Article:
Research has shown that co-curricular activities in college can greatly strengthen the experiences that students have in and outside the classroom. The leadership, teamwork and service skills that are developed in these activities can have a long-term positive impact on students. The level of engagement students can feel, and the amount of good they can do for the community, can be impressive. The same arguments apply to early college students. Developed slowly and intentionally, activities outside the classroom can support and enhance the experience a great deal. As colleges struggle with getting their traditional undergraduates off their phones and out of their dorm rooms, we have an opportunity to give early college students an early start on becoming a positive and engaged part of campus.

Many of the early college students continue to get a great deal out of participating in the activities of their large high school as well. The early college students took on major roles in the school's production of Aida, in spite of their busy academic schedules. However, for the early college students, extracurriculars are not an overwhelming focus on their lives, which remains fixed on academics.

  • 0 Lead to Launch: Ellen Fischer
  • •w

Dr. Ellen Fischer has worked for years to build student engagement as the principal of Early College Alliance in Ypsilanti, Michigan. Her lessons about student engagement include:

  • 1. Student engagement builds over time. It might start with clubs and activities and build to bigger issues.
  • 2. Early college students need a chance to address issues in their life and on campus.
  • 3. Students can become leaders in this process, and to run their own events and discussions about engagement.

According to Ellen Fischer, early college students do participate in Eastern Michigan University clubs and activities - musical theater, orchestra, band, marching band, language clubs (we've had several officers in these), biology, physics, economics clubs, and even intramural sports (dodge ball and football). They also take part in extracurriculars in their districts, and many of them do that-sports, musicals, and some clubs like Robotics.

ECA also built an active student leaders group, of 50+ students, who do everything from serving as Ambassadors (they present at Information Nights, Shadow Days, and any time we have visitors) to producing events (Prom, Talent Show, Harvest Hangout). The students have a service component for their events, like a small fundraiser or "drive" of some sort. One of the subcommittees of student leaders is the Diversiteam - which also includes younger students who attend the Diversity Forum in our county and then become diversity educators with the other students.

Students also have a Memorial Carden outside of King Hall, planted in honor of two students who died during the school year. At the end of the first term ECA students have a CLICK Celebration & Luncheon, which celebrates surviving the first semester at ECA, as well as a Salute to Spring event (run by student leaders) at the end of the Winter term. The students have orientation events for incoming students in the summer, and a Back to School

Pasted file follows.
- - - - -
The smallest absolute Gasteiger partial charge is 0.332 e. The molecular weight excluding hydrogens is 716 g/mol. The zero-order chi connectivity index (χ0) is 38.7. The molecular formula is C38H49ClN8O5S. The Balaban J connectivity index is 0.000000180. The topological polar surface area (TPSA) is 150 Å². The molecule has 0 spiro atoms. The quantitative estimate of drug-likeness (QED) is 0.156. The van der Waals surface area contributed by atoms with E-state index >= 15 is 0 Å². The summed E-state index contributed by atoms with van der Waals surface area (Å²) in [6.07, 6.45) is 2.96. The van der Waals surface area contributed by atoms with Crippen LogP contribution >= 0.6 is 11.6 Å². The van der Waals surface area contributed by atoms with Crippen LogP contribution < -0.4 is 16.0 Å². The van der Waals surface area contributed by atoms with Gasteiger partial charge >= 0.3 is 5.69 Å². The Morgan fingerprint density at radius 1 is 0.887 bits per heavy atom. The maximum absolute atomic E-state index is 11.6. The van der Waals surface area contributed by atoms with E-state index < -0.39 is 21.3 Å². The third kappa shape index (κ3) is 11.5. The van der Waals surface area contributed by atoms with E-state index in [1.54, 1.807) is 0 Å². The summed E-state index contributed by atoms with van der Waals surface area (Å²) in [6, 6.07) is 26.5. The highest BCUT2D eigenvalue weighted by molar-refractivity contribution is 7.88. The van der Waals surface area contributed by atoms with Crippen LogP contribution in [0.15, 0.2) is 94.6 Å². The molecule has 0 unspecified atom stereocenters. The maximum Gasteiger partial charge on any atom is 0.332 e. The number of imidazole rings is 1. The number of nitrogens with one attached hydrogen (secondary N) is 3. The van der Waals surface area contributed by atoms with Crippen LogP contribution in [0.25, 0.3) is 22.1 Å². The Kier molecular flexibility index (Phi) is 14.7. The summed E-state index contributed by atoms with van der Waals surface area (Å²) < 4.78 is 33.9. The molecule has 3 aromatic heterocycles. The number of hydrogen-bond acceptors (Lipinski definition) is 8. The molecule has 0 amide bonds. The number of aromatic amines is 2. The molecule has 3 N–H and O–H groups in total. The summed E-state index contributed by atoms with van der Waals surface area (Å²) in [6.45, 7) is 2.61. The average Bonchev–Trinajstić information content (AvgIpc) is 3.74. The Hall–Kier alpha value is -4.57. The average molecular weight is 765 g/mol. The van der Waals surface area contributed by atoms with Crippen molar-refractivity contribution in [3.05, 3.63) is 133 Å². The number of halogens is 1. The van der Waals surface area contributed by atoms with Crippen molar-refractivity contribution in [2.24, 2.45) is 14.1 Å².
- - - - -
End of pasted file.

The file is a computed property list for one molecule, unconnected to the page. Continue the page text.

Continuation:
Kickoff for Returning Students. ECA is considering adding a Graduation for completing students, but so far have had a dinner and celebration for our Completers.

(15) The Early College/Dual Enrollment Edge: Early College and Dual Enrollment Students Outside the Classroom

Early college and dual enrollment students report:

  • 1. They enjoy the diversity of the college setting, which is often far greater than their high school.
  • 2. They enjoy fitting in with older students, and appreciate their maturity and seriousness.
  • 3. They get academic support from their peers in study groups, and these often evolve into friendship.

I -J

What Early College Students Gain Outside the Classroom

Researchers Denise McDonald and Tina Farrell (2012) conducted focus groups with early college students to ask them about their own experiences, and how this fit into their future trajectory (high school to college to career). What they learned is that early college students, while stressed about their course workload and their future career, gained a lot from the early college experience that was not just inside the classroom:

  • • Early college students appreciated being in a setting that was more diverse from their high school, as well as more welcoming and inclusive. They felt accepted in the program far more than in their traditional high school, where some described their position as being "outcast from the outcasts."
  • • Early college students enjoyed their interactions with traditional age and older college students, and the maturity they saw in their classrooms motivated them to act more responsibly and inspired them to academically achieve. Being not recognized as a high school student was a mark of achievement for the early college students.
  • • Early college students built informal networks for studying and support, and found these relationships helped them achieve, thrive, and persist through tough times. They found their peers a key area of academic support, so long as they were not perceived as procrastinators or otherwise irresponsible by their peers.
  • • Early college students reported both positive peer pressure (to achieve in class) and the absence of some of the negative peer pressure in their high school, such as not acting smart or being identified as academically talented or hardworking. The early college set them free of the need to "sandbag" or to act stupid to gain peer approval.

Resource Toolbox

National College Athletics Association (2018). Estimated Probability of Competing in College Athletics, http://www.ncaa.org/about/reso urces/research/estimated-probability-competing-college-athletics. Retrieved November 14, 2020.

Hoffman, N. (2015). Let's Cet Real Deeper Learning and the Power of the Workplace. Cambridge, MA: Jobs for the Future. https://www .luminafoundation.org/files/resources/lets-get-real.pdf Retrieved November 15, 2020.

McDonald, D. and Farrell, T. (2012). Out of the Mouths of Babes: Early College High School Students' Transformational Learning Experiences, /ournal of Advanced Academics, 23(3), 217-248. doi: 10.1177/1932202X12451440

Mayhew, M. J., Rockenbach, A. N., Bowman, N. A., Seifert, T. A., Wolniak, G. C. with Pascarella, E. T. and Terenzini, P. T. (2016). How College Affects Students (Vol. 3): 21st Century Evidence That Higher Education Works.